Saturday, October 21, 2006

White Face

Walking into Dong-A University Hospital yesterday my girlfriend suddenly said to me "Look, a white guy!" Sure enough, as I was hustled inside with the flow of humanity I turned around quickly enough to catch a sideways glance an an elderly and impossibly tall Caucasian Westerner standing outside the entrance. He became the first white face I've seen in the week since I arrived in Busan.

It wasn't more than five minutes though before I'd seen my second. This time a young woman who also appeared impossibly tall. I'm 5ft 6" so blend in well with the local population as far as height is concerned - perhaps I'm just not used to seeing anyone significantly taller than me any more? Or maybe this is a sign of some more disturbing social conditioning taking effect - I'm turning Korean and now believe any Westerner looks tall. Maybe even I look tall to Koreans who walk past me muttering "Waygoogin" (Foreigner) - if so that would be really great.

The woman presented a new problem though, in that we were walking towards each other down a corridor, which while wide gave us no more than a few feet distance at the point of passing. When she first entered my field of vision - no more than 10 feet away, I discovered that I've been here long enough for my subconscious to alert me to something odd in my field of vision - this being a white face - so I had to do a double-take and probably rather obviously look at her again to confirm what I had seen before quickly looking away. This was probably very Korean of me! Anyway, I was clearly busted because according to my girlfriend she apparently smiled at me as we passed while I busily looked somewhere else.

This encounter raises a complex question though. What is the protocol of passing Westerners? Should we acknowledge each other, smile, nod or heads at one-another slightly in acknowledgement of our rarity, collective experience and suffering? Or do we play it cool and just try to pass by without recognition as we would without question at home? Certainly there's no point saying "hello", unless we want to be guilty of assuming each other to be English-speaking foreigners, which of course we should not.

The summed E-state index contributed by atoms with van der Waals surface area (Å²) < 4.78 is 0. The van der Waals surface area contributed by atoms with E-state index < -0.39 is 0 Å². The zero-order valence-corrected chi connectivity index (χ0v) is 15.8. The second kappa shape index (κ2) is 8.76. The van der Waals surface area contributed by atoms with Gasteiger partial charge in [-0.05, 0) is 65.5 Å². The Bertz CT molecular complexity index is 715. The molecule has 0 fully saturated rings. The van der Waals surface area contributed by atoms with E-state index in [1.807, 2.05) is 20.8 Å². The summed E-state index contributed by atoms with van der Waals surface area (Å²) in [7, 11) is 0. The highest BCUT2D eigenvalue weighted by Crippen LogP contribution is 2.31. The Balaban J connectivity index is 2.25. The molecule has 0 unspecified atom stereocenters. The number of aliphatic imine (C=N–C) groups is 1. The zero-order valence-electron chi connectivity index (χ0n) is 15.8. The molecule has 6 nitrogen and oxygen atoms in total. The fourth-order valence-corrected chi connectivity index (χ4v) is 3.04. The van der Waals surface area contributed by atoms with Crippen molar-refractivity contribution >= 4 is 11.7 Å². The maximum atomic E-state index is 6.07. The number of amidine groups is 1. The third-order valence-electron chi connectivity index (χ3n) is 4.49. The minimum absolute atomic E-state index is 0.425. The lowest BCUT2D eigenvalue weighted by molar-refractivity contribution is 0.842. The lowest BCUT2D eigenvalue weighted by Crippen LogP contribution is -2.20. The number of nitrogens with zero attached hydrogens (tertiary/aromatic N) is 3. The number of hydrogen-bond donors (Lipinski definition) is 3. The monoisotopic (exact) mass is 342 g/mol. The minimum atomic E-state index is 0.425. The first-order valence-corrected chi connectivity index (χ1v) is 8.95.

Maybe if I was an English teacher I'd see other foreigners every day, so my experience of feeling like the only white face where I live is uncommon. I am, after all, living like a Korean rather than as most foreigners seem to live here.

I wonder if instead of "Hello" I said "Waygoogin ida!" (It's a foreigner!) it would be amusingly satirical or is that foreigner in-joke old here by now? Probably.

edit: it turns out I'm not the only one worrying about this - there's a thread on the KoreaBridge forum - it looks like eye-contact and a nod is the preferred protocol.

1 comment: said...

If it's any consolation, the same effect can be glimpsed whenever I see another Chinese person walking past. If he/she is by himself, the temptation to stare at them is overwhelming.

But if there's more than one of them they're usually Chinese-Chinese people huddled deep in conversation and ignoring all those around them.

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